The Unwashed before it became a pejorative idiom, too many, referenced the delineation between a priest class and everyone else. The priest class tended the perceived needs [clothing/washing/feeding rituals] of figure of a god as its earthly manifestation and due to their proximity to it required they be shorn of all hair, long baths to remove everything but the newest of skin, and immaculately clean robes – hence clean [pure] enough to serve this god.

            Everyone else was Unwashed regardless of wealth or status outside the priest class e.g. you are either a servant of the god or not.

            Then again its not much discussed amongst western orthodox monotheistic religions that Jesus was not supportive of the heraldic priesthood as a cornerstone to his larger views. Once you drop that optic down and examine his life one might ponder why its not discussed with the unwashed – see how the context changes.

            Reply
          2. drumlin woodchuckles

            I had always regarded the Great Unwashed as meaning the same thing as the Hoi Polloi . . . . the lower class majority regarded by our Class Oppressors as ” the disposables”.

            In the context of Intelligence and who gets to have classified secrets, I sometimes refer to us as the Great Uncleared.

            Reply
    5. Scherezade

      I too am an attorney and have experience with difficult clients and with real estate speculators. The real estate speculator is in my opinion a different animal that some might realize. They take enormous financial risks day in and day out, living it sometimes seems at the edge of a cliff, and when buy or selling constantly play a form of mental chess with the other party to the negotiation over price, never hesitating to walk away at any moment. His approach to the head of North Korea was picture perfect real estate speculator tactics. Ordinary people do not live this way and almost never enter into negotiation over price except when they buy or sell a car, a house etc. The secret for them to get their way it seems is to keep everyone else guessing over whether they will accept your offer or walk away. Fear, uncertainty and doubt often operates to give the speculator what he wants when the other party caves in.

      Reply
      1. chuck roast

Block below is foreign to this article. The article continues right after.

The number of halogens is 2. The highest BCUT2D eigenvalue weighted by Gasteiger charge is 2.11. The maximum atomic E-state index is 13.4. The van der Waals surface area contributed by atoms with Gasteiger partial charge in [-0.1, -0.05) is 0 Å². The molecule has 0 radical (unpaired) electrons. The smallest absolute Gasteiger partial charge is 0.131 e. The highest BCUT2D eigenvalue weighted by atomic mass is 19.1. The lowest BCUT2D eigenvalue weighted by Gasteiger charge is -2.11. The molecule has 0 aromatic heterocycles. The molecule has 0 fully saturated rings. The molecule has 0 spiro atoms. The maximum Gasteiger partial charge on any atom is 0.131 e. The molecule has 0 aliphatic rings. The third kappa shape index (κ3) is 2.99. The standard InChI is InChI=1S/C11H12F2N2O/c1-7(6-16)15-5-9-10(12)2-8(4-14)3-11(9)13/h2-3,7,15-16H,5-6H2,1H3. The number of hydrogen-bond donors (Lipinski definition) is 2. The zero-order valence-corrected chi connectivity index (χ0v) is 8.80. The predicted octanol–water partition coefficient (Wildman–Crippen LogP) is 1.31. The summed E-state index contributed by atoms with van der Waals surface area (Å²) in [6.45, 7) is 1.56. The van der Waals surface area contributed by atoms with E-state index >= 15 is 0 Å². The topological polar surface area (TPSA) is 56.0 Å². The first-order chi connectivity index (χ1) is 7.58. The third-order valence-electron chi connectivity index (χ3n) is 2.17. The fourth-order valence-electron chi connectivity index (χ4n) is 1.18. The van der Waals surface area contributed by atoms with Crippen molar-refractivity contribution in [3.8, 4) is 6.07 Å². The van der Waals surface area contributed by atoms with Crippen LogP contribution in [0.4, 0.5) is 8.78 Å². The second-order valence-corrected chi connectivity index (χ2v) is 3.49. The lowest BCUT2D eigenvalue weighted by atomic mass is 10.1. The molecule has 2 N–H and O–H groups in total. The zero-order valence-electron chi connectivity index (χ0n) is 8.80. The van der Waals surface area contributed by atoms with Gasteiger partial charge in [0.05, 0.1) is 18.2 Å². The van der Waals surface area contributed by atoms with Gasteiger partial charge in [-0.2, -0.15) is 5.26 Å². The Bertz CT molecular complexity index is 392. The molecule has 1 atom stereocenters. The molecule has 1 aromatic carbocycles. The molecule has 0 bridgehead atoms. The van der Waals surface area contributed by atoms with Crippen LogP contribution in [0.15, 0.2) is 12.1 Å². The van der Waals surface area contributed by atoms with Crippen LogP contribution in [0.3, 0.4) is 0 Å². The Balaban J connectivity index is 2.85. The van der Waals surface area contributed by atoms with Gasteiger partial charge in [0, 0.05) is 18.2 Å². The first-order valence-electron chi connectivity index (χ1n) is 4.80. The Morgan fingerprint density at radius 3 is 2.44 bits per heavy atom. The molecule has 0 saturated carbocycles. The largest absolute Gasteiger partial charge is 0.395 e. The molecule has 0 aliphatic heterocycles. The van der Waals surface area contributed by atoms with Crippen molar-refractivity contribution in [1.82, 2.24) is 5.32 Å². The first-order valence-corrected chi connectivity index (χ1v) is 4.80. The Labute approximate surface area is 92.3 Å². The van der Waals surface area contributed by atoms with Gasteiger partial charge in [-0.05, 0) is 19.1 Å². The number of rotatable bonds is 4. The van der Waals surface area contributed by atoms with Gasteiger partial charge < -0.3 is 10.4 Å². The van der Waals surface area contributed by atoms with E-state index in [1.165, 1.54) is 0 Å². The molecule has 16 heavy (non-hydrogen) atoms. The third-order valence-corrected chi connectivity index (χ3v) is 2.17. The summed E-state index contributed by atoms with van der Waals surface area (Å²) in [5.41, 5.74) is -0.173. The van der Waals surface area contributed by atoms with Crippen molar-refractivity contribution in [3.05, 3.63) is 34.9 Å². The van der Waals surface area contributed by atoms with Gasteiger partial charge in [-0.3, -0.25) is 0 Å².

A similar thing happened to me recently. I had a pricey painting for sale at a gallery in Connecticut. The gallery owner called me and told me that he had an offer on it. Then he told me that the prospective buyer was a developer. I responded, “Oh, no!” In my experience developers rarely used their own money…and Trump typifies this. Anyway, I made counter-offer and the guy walked. And so it goes.

        Reply
        1. ambrit

          Oh no! You didn’t sell the Gauguin, did you? He’s about to be “redeemed” for Wokeness! Think of the Virtue Signal price multiplier!
          (Whenever I think about the Woke Redemption of the Fauves, I see red, with a faint aura of mauve.)

          Reply
      2. Amfortas the hippie

        I’ve introduced the term of art: “SlumLord” …to the local lingua franca…to denote that virtuous motherfucker yer describing.
        there’s like 5 of them out here.

        i wouldn’t pee on them if they were on fire.

        and such a fate would not be undeserved.

        Reply
    6. tegnost

      “We ignore or downplay this naked and despicable power grab at our peril.”

      How do you compare this to Darth Cheney, TIA, and The Patriot Act?
      The norms fairy approves of the official authoritarians?

      Reply
    7. lyman alpha blob

      I don’t think you can blame this on Trump at all. Republicans have been doing this for decades, and the Democrat party makes little mewling noises about it during the fundraising season (which is always) but does absolutely nothing to stop it. It was on Obama’s watch that the Republicans picked up 1,000+ seats in state legislatures all over the country, using their usual shenanigans coupled with the Democrat party’s own fecklessness. How was that in any way Trump’s fault?

      And I’m so old I remember the Bush v Gore decision that ignored the will of the electorate and was a complete travesty of justice and to which the Democrat party responded “Thank you sir may I have another?” rather than putting up any kind of fight. We got a generation of war that is still ongoing as a result, and just a few days ago the Democrat party welcomed one the the prime beneficiaries of that decision, President Cheney, with open arms. Again, none of this is Trump’s fault.

      I think Taibbi hit the nail right on the head in that article in describing Trump as a buffoon without much real power. It’s time to get over the TDS and focus on the real bad actors – the ones who actually have power and have for a long time.

      Reply
      1. Robert Gray

        > And I’m so old I remember the Bush v Gore decision …

        I must say that I have mixed feelings about this ‘I’m so old … ‘ meme. When it first appeared, in an ironic way — e.g., ‘I’m so old I remember when only robbers wore masks’ — I thought it was cute. But when it’s used ‘straight’, it needs to have some genuine gravitas behind it: ‘I(‘m so old that I) remember when the San Francisco Longshoremen’s strike was suppressed by the police, National Guard and regular Army’. Otherwise it falls flat.